Sexual Health: Protecting Yourself this Summer

‘‘A young woman asked me for some advice recently; she has had a vaginal discharge for a few days and she didn’t think it was thrush as she’d had that before. She said her discharge was a bit different and slightly smelly. She had recently started having sex with a new partner and was worried that she may have picked up an infection.’’

The number of cases of sexually transmitted infections, or STIs, in the UK is increasing. The most common STIs are chlamydia, gonorrhoea, genital warts and herpes. Young people under the age of 25 and men who have sex with men are most at risk of getting an STI.

STIs can be passed from one person to another through sexual contact; this includes vaginal, anal and oral sex. You only need to have unprotected sex once to get an STI or pass one on to someone else. The more sexual partners you have, the more at risk you are; this is true whether you have more than one partner at the same time or different times.

You can’t tell just by looking at someone whether they have an STI, so it’s important to get a check up if you have had unprotected sex or think you might be at risk.

So what are the symptoms of STIs?

Many people don’t have any noticeable symptoms when they have an STI, including most women with chlamydia. If left untreated, chlamydia can affect a woman’s ability to get pregnant.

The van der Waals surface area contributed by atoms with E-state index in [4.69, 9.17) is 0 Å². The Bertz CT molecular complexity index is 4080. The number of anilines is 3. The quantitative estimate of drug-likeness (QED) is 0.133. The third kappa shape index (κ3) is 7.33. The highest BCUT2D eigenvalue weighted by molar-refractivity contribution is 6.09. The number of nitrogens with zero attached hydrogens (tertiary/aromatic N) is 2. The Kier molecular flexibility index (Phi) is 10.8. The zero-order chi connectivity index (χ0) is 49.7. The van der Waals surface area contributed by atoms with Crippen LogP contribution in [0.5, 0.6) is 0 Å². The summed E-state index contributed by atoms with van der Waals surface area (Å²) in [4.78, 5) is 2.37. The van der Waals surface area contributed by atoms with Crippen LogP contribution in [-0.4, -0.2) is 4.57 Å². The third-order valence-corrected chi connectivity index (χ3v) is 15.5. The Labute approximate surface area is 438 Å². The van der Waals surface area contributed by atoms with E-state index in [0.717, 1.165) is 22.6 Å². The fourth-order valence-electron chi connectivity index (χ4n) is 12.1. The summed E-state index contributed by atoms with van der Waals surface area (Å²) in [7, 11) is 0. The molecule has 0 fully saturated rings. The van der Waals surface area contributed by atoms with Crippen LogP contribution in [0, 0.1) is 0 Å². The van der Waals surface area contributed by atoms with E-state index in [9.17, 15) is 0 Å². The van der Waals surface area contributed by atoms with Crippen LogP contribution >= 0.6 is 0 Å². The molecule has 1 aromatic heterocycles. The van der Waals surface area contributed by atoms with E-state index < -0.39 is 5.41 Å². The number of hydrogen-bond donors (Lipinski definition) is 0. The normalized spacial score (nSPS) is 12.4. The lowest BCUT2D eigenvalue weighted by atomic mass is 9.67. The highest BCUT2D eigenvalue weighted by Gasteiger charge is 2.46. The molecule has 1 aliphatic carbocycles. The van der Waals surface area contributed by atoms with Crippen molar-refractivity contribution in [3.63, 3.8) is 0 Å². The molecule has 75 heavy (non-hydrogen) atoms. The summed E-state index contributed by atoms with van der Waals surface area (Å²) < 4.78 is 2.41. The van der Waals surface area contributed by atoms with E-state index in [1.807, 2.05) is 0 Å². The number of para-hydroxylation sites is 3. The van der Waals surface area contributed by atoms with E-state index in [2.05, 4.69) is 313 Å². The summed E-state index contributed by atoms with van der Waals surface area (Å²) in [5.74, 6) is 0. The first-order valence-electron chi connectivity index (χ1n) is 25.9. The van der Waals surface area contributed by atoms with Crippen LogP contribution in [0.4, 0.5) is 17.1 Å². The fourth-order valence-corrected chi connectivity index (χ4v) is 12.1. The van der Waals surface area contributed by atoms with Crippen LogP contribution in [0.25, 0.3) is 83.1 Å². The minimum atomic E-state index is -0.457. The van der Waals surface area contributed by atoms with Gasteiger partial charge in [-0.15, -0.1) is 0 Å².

Symptoms to look out for include:


Women and men:

  • Pain when you pass urine
  • Itching, burning or tingling around the genitals
  • Blisters, sores, spots or lumps around the genitals or anus



  • Yellow or green vaginal discharge
  • Discharge that smells
  • Bleeding between periods or after sex
  • Pain during sex
  • Lower abdominal pain



  • Discharge from the penis

These symptoms don’t mean you have an STI, but it is worth seeing a doctor so you can find out what is causing the symptoms and get treatment if necessary.

If I think I might have an STI, where can I get tested?

You can get tested at:

  • A sexual health clinic or genitourinary medicine (GUM) clinic
  • Some community contraceptive clinics
  • Some sexual health services
  • Some GP surgeries
  • Some pharmacies can test for chlamydia. If you are under 25, you can get a free chlamydia test through the National Chlamydia Screening Programme

What can I do to avoid getting an STI?

Prevention is the best form of protection. Avoid having unprotected sex; always use a condom to help protect you from catching or passing on an STI. Always buy condoms that have the CE mark or BSI kite mark on the packet as this means they are tested to high safety standards.

Many people with sexually transmitted infections (STIs) don’t get symptoms, so it’s worth getting tested if you have had unprotected sex, even if you feel fine. If you think you have an STI, the earlier you’re tested, the sooner treatment can be given if it is needed.

Visit your local Alphega Pharmacy for advice about sexually transmitted infections. Visit our store locator to find your local Alphega Pharmacy:

Pharmacy Locator: Pharmacy Near Me